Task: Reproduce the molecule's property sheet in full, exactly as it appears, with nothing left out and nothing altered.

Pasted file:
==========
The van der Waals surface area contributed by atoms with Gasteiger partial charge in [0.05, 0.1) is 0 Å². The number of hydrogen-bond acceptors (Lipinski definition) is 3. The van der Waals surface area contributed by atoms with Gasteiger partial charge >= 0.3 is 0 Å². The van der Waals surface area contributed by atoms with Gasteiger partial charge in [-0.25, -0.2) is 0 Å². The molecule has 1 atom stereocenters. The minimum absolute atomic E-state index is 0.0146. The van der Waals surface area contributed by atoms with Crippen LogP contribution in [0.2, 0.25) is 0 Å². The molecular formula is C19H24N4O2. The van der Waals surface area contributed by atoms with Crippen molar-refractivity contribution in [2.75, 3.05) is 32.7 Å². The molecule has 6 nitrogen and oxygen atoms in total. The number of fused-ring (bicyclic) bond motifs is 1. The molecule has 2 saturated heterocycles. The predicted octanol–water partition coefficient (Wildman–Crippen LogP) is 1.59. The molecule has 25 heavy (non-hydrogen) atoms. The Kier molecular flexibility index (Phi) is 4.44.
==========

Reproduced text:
The van der Waals surface area contributed by atoms with Gasteiger partial charge in [0.05, 0.1) is 0 Å². The number of hydrogen-bond acceptors (Lipinski definition) is 3. The van der Waals surface area contributed by atoms with Gasteiger partial charge >= 0.3 is 0 Å². The van der Waals surface area contributed by atoms with Gasteiger partial charge in [-0.25, -0.2) is 0 Å². The molecule has 1 atom stereocenters. The minimum absolute atomic E-state index is 0.0146. The van der Waals surface area contributed by atoms with Crippen LogP contribution in [0.2, 0.25) is 0 Å². The molecular formula is C19H24N4O2. The van der Waals surface area contributed by atoms with Crippen molar-refractivity contribution in [2.75, 3.05) is 32.7 Å². The molecule has 6 nitrogen and oxygen atoms in total. The number of fused-ring (bicyclic) bond motifs is 1. The molecule has 2 saturated heterocycles. The predicted octanol–water partition coefficient (Wildman–Crippen LogP) is 1.59. The molecule has 25 heavy (non-hydrogen) atoms. The Kier molecular flexibility index (Phi) is 4.44.